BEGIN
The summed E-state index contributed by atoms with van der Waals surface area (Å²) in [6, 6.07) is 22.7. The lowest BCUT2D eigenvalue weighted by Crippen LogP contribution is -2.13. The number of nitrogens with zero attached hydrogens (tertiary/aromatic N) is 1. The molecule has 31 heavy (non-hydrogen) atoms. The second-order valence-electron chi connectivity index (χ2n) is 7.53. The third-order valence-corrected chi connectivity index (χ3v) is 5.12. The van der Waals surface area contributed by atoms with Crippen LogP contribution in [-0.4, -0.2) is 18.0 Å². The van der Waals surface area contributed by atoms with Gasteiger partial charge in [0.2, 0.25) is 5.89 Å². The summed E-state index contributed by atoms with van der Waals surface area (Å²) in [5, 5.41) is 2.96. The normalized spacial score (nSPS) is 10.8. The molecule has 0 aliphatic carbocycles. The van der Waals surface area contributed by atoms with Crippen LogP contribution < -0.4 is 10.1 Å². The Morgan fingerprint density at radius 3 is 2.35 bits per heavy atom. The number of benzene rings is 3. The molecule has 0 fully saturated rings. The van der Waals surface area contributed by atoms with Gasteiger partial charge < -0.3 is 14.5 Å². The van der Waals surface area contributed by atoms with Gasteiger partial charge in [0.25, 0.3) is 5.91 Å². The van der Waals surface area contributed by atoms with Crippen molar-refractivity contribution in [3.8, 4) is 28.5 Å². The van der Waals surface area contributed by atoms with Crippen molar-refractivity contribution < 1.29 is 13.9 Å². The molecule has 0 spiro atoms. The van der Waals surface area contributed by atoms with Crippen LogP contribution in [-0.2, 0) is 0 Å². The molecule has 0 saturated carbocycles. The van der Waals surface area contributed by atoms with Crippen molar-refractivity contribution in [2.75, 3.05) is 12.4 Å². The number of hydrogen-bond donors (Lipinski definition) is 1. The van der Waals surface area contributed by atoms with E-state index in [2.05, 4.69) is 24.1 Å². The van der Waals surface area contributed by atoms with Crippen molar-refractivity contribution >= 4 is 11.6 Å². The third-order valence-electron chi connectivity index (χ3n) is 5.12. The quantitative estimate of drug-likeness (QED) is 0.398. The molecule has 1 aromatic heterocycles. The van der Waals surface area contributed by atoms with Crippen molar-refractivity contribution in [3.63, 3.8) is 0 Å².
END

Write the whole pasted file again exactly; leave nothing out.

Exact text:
The summed E-state index contributed by atoms with van der Waals surface area (Å²) in [6, 6.07) is 22.7. The lowest BCUT2D eigenvalue weighted by Crippen LogP contribution is -2.13. The number of nitrogens with zero attached hydrogens (tertiary/aromatic N) is 1. The molecule has 31 heavy (non-hydrogen) atoms. The second-order valence-electron chi connectivity index (χ2n) is 7.53. The third-order valence-corrected chi connectivity index (χ3v) is 5.12. The van der Waals surface area contributed by atoms with Crippen LogP contribution in [-0.4, -0.2) is 18.0 Å². The van der Waals surface area contributed by atoms with Gasteiger partial charge in [0.2, 0.25) is 5.89 Å². The summed E-state index contributed by atoms with van der Waals surface area (Å²) in [5, 5.41) is 2.96. The normalized spacial score (nSPS) is 10.8. The molecule has 0 aliphatic carbocycles. The van der Waals surface area contributed by atoms with Crippen LogP contribution < -0.4 is 10.1 Å². The Morgan fingerprint density at radius 3 is 2.35 bits per heavy atom. The number of benzene rings is 3. The molecule has 0 fully saturated rings. The van der Waals surface area contributed by atoms with Gasteiger partial charge < -0.3 is 14.5 Å². The van der Waals surface area contributed by atoms with Gasteiger partial charge in [0.25, 0.3) is 5.91 Å². The van der Waals surface area contributed by atoms with Crippen molar-refractivity contribution in [3.8, 4) is 28.5 Å². The van der Waals surface area contributed by atoms with Crippen molar-refractivity contribution < 1.29 is 13.9 Å². The molecule has 0 spiro atoms. The van der Waals surface area contributed by atoms with Crippen LogP contribution in [-0.2, 0) is 0 Å². The molecule has 0 saturated carbocycles. The van der Waals surface area contributed by atoms with Crippen molar-refractivity contribution in [2.75, 3.05) is 12.4 Å². The number of hydrogen-bond donors (Lipinski definition) is 1. The van der Waals surface area contributed by atoms with E-state index in [2.05, 4.69) is 24.1 Å². The van der Waals surface area contributed by atoms with Crippen molar-refractivity contribution >= 4 is 11.6 Å². The third-order valence-electron chi connectivity index (χ3n) is 5.12. The quantitative estimate of drug-likeness (QED) is 0.398. The molecule has 1 aromatic heterocycles. The van der Waals surface area contributed by atoms with Crippen molar-refractivity contribution in [3.63, 3.8) is 0 Å².